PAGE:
Yesterday the Chancellor, Rishi Sunak, announced a number of measures to help boost the economy and prevent mass unemployment. Three measures in particular are relevant to Keep Britain Working’s campaign:
- A £1,000 jobs retention bonus to incentivise employers to bring furloughed employees back and keep them in employment
- A “kickstart” job creation scheme for young people, whose wages will be paid for six months
- A £2,000 payment for each apprentice that companies employ
Will these measures be sufficient to protect jobs after the furlough scheme ends in October?
- The jobs retention bonus
There has been considerable anxiety that the end of the furlough scheme will mean that mass redundancies were merely postponed rather than averted. Already this month companies have announced thousands of job losses. Mr Sunak has been adamant that the furlough scheme will end in October but this new announcement will soften the blow.
Businesses will be paid £1,000 for every employee who has been furloughed and who is brought back into employment and kept in employment until the end of January (provided that they are paid above a certain level).
An employee who is on the median wage (£585 per week) will cost their employer about £8,500 in salary, employers’ national insurance and pension contributions if they are employed from November to January – and close to £10,000 if the contributions towards salary and taxes for August to October are taken into account. The bonus therefore is worth about 10% of the cost of the median employee.
Businesses will welcome this subsidy and it might tip the scales when a company is pondering whether or not to retain an individual. But if the economy is not bouncing back strongly at the end of this year, a 10% subsidy might not make a lot of difference. It will also benefit large companies who were already planning to bring back some furloughed employees more than small businesses with only a handful of employees who are teetering on the brink.
The Labour party have argued for a more flexible approach to the end of the furlough scheme, with furloughing continuing longer for certain sectors or for businesses affected by temporary lockdowns like the one in Leicester. It is certainly true that a business that is not able to operate at all or whose trade has been dramatically reduced is not going to keep an employee on just for £1,000.
- The kickstart scheme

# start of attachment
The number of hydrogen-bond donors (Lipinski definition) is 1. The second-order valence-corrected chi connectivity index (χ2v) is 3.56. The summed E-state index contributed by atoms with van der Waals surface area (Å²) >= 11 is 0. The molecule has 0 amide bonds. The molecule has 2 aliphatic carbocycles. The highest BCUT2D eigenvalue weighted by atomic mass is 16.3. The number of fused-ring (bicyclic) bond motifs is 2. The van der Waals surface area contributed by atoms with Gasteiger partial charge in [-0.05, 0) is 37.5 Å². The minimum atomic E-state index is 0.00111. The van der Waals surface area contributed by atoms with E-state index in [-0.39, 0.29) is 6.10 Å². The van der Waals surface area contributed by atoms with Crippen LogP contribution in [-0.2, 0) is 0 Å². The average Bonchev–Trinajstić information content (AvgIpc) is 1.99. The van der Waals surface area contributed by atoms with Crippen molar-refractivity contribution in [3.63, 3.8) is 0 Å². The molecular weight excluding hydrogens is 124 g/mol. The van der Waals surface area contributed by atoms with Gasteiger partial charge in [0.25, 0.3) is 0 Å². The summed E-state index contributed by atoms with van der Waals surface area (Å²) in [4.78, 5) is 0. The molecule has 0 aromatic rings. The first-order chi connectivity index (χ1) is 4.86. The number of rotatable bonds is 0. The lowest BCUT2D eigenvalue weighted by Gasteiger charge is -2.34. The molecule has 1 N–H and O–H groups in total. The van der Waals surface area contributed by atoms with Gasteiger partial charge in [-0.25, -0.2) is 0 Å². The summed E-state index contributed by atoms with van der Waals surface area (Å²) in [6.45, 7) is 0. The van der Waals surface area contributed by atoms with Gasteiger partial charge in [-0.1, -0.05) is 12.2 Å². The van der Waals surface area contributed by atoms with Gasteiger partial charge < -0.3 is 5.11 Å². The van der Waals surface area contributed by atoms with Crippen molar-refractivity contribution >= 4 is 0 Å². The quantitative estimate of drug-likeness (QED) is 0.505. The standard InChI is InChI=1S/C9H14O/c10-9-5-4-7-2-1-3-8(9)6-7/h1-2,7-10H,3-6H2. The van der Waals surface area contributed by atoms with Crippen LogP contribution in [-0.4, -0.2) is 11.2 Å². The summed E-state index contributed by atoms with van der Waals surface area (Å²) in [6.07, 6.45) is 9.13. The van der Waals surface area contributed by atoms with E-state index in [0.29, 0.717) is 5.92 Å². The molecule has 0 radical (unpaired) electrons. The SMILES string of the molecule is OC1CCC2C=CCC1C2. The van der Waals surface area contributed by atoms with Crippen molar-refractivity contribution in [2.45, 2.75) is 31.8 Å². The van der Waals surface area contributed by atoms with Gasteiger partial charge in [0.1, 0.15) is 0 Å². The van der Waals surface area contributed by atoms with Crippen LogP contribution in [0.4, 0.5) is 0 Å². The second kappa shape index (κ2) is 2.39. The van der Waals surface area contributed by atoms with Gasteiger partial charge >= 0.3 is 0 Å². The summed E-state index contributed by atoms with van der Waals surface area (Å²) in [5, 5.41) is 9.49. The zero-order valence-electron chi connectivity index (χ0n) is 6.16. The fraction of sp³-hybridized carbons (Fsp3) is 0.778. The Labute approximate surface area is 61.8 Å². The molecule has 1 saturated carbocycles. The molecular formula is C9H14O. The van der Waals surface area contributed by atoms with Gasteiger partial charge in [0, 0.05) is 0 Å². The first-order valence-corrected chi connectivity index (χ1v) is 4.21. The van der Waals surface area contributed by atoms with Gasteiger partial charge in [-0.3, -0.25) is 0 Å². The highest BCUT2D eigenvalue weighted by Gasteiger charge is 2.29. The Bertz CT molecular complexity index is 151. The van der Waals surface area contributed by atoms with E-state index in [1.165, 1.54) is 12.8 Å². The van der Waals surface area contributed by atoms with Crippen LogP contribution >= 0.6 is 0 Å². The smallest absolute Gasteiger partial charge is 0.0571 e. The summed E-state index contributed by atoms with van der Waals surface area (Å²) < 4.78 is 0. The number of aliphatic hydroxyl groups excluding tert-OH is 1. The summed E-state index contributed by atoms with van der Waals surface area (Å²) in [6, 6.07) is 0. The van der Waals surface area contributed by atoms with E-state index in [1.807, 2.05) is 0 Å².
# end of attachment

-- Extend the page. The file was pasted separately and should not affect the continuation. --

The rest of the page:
The government has recognised that the current crisis has had a disproportionate impact on young people. Under the “kickstart” scheme, the government will pay for six-month work placements for 16 to 24-year-olds at minimum wage for 25 hours per week.
Work experience is clearly beneficial to young people’s future career opportunities. Currently, access to unpaid or low paid work experience and internships is often limited to those from privileged backgrounds due to the cost of undertaking such programs. Such a scheme might help to increase access to those from less privileged backgrounds to such opportunities.
It has been noted that the scheme sounds similar to the Future Jobs Fund that was introduced by the last Labour government during the last downturn. This was scrapped by the Coalition government, who argued that the scheme did not lead to long-term employment – they claimed that once the placements finished, half of the people on the scheme became unemployed again. This scheme is open to all employers, rather than being solely for jobs that brought benefits to the community, which may make the difference. However, the long-term success of the scheme will depend on the economy growing strongly by the end of the six months.
There might also be unintended consequences of the scheme on other areas of the workforce, in particular, those currently at risk of redundancy. There is a risk that businesses could be incentivised to replace current workers with young people on work placements in order to reduce labour costs. Those over the age of 24 might also struggle to find employment opportunities as more companies favour these work placements.
- Grants for apprenticeships
The introduction of the Apprenticeship levy has not been a roaring success, with the number of apprenticeships last year down 21% on the year before the levy came in. Keep Britain Working’s James Reed has argued [link here] for a deregulation of apprenticeships to boost their take-up as one of his five ideas for the economic fight back.
The government has not announced any changes to the rules over apprenticeships, but has introduced a new grant of £2,000 per apprentice taken on (£1,500 for those over 25). This is a step in the right direction, but without reform of the apprenticeship scheme rules it might not have as great an impact as it should.
Like the kickstart scheme, this scheme is time-limited, only open for applications up to January 2021. Without a sustained economic recovery, there is a possibility that all these schemes, however successful they are in the short-term, could be postponing the pain for another six months.